As African Americans we have a history of having our voices being rejected or not equally considered. Slaves could not speak out against their own oppression and enslavement. Early African Americans could not use the tools of the government through the ballot box and public service representation to have their voices heard.  There is a history of our voices being drowned out or not considered.  Couple that with the rejection experienced on a personal level when your family and community reject you for being gay, lesbian, bisexual, or transgendered, then it is easy to see why it is hard to raise your voice. However, we have to overcome this fear of rejection and utilize the tools we do have, because the SILENCE is killing our community and us.


Even though there is a greater visibility of GLBTQ people in the media and our society, there is still a fear of being recognized as a GLBTQ person that prevents people from participating in advocacy and activism.  People are worried about if they are going to be seen at a particular event or speaking out in support of the GLBTQ community, they are now going to have their identity questions by their family and community.  Often, I hear from SGL/GLBTQ people that, “its nobody’s business who I sleep with, or what goes on in my bedroom.” My problem with these statements is that it reduces who we are as SGL/GLBTQ people to sex. We are full human beings with full lives.  All of those aspects of ourselves should be respected and protected. You can’t be respected or protected if people cannot see you.  Therefore, we need to get over the fear of “what is this person going to say, or what will happen if they think I’m gay,” because the SILENCE is killing our community and us.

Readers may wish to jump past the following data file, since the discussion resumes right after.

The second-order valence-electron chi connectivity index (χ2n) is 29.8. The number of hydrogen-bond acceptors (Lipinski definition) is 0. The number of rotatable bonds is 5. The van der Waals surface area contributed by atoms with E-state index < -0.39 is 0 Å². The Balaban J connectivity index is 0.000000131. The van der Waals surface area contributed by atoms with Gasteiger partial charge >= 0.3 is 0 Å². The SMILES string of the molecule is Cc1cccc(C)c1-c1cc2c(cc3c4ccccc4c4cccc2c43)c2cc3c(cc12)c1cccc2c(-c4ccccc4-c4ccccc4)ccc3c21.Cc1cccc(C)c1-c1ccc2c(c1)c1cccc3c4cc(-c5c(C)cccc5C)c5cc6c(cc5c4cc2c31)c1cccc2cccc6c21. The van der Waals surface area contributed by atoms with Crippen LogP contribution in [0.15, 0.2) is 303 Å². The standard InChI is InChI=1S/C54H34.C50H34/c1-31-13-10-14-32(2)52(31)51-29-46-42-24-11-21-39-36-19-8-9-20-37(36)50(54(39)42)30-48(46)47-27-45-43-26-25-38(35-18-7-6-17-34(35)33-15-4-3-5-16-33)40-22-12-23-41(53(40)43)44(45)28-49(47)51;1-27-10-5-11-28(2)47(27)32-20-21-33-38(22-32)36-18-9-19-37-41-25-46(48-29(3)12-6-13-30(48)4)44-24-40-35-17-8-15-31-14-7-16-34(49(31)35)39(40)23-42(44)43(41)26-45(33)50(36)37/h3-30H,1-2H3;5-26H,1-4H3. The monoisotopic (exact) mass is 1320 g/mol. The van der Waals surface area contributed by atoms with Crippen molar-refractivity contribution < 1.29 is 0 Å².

This may seem that it is similar to the fear of recognition, but it is different.  The fear of being labeled comes from the fear of being labeled as an activist.  Activists are often labeled as angry or difficult because they are always advocating on behalf of their communities. Activists are often accused of turning everything into a cause. This fear of being labeled as an activist or becoming bitter and angry because of the work causes people to not participate. My response to that: GET OVER IT.  Activism can be done in a variety of ways. It can be a simple as sending an email or letter to your Council Member or Congressperson. It can be as simple as casting your vote in an election. It can be joining a protest. It can be speaking out on the news and in front of decision makers.  All of these actions are needed to get our issues addressed. Therefore, we need more people to do the big and small acts of activism. Also, if you do not like what is currently being done by those who are doing the work, STEP UP and TAKE OVER.  Many times activists remain in their roles in organizations and on the front lines because there is no one to take the baton and keep the fight going. If you have a new approach, or want to take the lead, come take it! We need all soldiers to advocate on behalf of our community, big and small, but we need to get over this fear of being labeled the “angry activist” because the SILENCE is killing our community and us.


GLBTQ rights and equality is going to be achieved. However in order to do is we need to show up and show out. We need to bring all of ourselves, our race, gender, sexual orientation, education, talents, etc. to the table. We need to be unafraid to raise our unapologetic voices. We need to demand the recognition of our full humanity and all of who we are. We need to advocate for our community through the ballot box, the meeting rooms, and halls of government. This movement needs to be radical, conservative, intersectional, multipronged, and inclusive. In order for that to happen, we need to answer the call. The phone is ringing, are you going to pick up?